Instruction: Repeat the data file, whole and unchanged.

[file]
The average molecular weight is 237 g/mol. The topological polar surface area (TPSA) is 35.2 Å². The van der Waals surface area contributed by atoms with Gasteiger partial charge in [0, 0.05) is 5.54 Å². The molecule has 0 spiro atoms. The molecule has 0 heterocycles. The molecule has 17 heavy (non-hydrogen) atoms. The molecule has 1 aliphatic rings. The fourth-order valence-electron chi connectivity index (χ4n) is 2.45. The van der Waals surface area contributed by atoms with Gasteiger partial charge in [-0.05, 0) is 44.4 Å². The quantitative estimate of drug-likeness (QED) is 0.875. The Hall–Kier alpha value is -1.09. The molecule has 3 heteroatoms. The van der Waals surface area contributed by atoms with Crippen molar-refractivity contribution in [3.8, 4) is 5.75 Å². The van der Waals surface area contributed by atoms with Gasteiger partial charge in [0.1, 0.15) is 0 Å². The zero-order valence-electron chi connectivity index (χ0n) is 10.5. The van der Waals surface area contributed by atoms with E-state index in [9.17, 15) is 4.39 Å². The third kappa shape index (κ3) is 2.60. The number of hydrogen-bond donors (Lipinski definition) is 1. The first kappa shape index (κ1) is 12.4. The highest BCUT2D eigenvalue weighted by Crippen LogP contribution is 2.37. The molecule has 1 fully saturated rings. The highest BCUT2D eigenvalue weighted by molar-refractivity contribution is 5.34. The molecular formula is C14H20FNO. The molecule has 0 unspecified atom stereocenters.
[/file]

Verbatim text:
The average molecular weight is 237 g/mol. The topological polar surface area (TPSA) is 35.2 Å². The van der Waals surface area contributed by atoms with Gasteiger partial charge in [0, 0.05) is 5.54 Å². The molecule has 0 spiro atoms. The molecule has 0 heterocycles. The molecule has 17 heavy (non-hydrogen) atoms. The molecule has 1 aliphatic rings. The fourth-order valence-electron chi connectivity index (χ4n) is 2.45. The van der Waals surface area contributed by atoms with Gasteiger partial charge in [-0.05, 0) is 44.4 Å². The quantitative estimate of drug-likeness (QED) is 0.875. The Hall–Kier alpha value is -1.09. The molecule has 3 heteroatoms. The van der Waals surface area contributed by atoms with Crippen molar-refractivity contribution in [3.8, 4) is 5.75 Å². The van der Waals surface area contributed by atoms with Gasteiger partial charge in [0.1, 0.15) is 0 Å². The zero-order valence-electron chi connectivity index (χ0n) is 10.5. The van der Waals surface area contributed by atoms with E-state index in [9.17, 15) is 4.39 Å². The third kappa shape index (κ3) is 2.60. The number of hydrogen-bond donors (Lipinski definition) is 1. The first kappa shape index (κ1) is 12.4. The highest BCUT2D eigenvalue weighted by Crippen LogP contribution is 2.37. The molecule has 1 fully saturated rings. The highest BCUT2D eigenvalue weighted by molar-refractivity contribution is 5.34. The molecular formula is C14H20FNO. The molecule has 0 unspecified atom stereocenters.